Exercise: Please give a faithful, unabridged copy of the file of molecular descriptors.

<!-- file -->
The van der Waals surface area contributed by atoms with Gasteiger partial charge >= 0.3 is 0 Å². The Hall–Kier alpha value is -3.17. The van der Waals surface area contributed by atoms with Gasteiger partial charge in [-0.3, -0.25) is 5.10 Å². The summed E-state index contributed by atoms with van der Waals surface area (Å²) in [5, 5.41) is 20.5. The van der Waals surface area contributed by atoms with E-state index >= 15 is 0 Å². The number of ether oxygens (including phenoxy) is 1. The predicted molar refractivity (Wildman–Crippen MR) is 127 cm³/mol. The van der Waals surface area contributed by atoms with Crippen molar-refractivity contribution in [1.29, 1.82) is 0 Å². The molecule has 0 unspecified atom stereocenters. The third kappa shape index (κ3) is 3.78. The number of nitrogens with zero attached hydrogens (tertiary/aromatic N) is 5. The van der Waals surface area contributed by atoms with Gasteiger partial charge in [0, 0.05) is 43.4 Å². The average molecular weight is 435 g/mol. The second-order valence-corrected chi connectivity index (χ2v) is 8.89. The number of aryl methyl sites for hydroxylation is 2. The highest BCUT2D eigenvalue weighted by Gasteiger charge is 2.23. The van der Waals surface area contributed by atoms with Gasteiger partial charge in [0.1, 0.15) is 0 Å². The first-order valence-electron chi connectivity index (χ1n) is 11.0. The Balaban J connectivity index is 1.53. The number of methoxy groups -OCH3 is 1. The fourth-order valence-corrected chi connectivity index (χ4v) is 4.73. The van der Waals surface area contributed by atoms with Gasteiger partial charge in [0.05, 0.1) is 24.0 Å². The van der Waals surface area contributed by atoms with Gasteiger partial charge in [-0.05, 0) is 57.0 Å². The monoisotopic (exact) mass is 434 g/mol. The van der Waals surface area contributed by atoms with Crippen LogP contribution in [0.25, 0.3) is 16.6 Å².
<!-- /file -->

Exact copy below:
The van der Waals surface area contributed by atoms with Gasteiger partial charge >= 0.3 is 0 Å². The Hall–Kier alpha value is -3.17. The van der Waals surface area contributed by atoms with Gasteiger partial charge in [-0.3, -0.25) is 5.10 Å². The summed E-state index contributed by atoms with van der Waals surface area (Å²) in [5, 5.41) is 20.5. The van der Waals surface area contributed by atoms with E-state index >= 15 is 0 Å². The number of ether oxygens (including phenoxy) is 1. The predicted molar refractivity (Wildman–Crippen MR) is 127 cm³/mol. The van der Waals surface area contributed by atoms with Crippen molar-refractivity contribution in [1.29, 1.82) is 0 Å². The molecule has 0 unspecified atom stereocenters. The third kappa shape index (κ3) is 3.78. The number of nitrogens with zero attached hydrogens (tertiary/aromatic N) is 5. The van der Waals surface area contributed by atoms with Gasteiger partial charge in [0, 0.05) is 43.4 Å². The average molecular weight is 435 g/mol. The second-order valence-corrected chi connectivity index (χ2v) is 8.89. The number of aryl methyl sites for hydroxylation is 2. The highest BCUT2D eigenvalue weighted by Gasteiger charge is 2.23. The van der Waals surface area contributed by atoms with Gasteiger partial charge in [0.1, 0.15) is 0 Å². The first-order valence-electron chi connectivity index (χ1n) is 11.0. The Balaban J connectivity index is 1.53. The number of methoxy groups -OCH3 is 1. The fourth-order valence-corrected chi connectivity index (χ4v) is 4.73. The van der Waals surface area contributed by atoms with Gasteiger partial charge in [0.05, 0.1) is 24.0 Å². The van der Waals surface area contributed by atoms with Gasteiger partial charge in [-0.05, 0) is 57.0 Å². The monoisotopic (exact) mass is 434 g/mol. The van der Waals surface area contributed by atoms with Crippen LogP contribution in [0.25, 0.3) is 16.6 Å².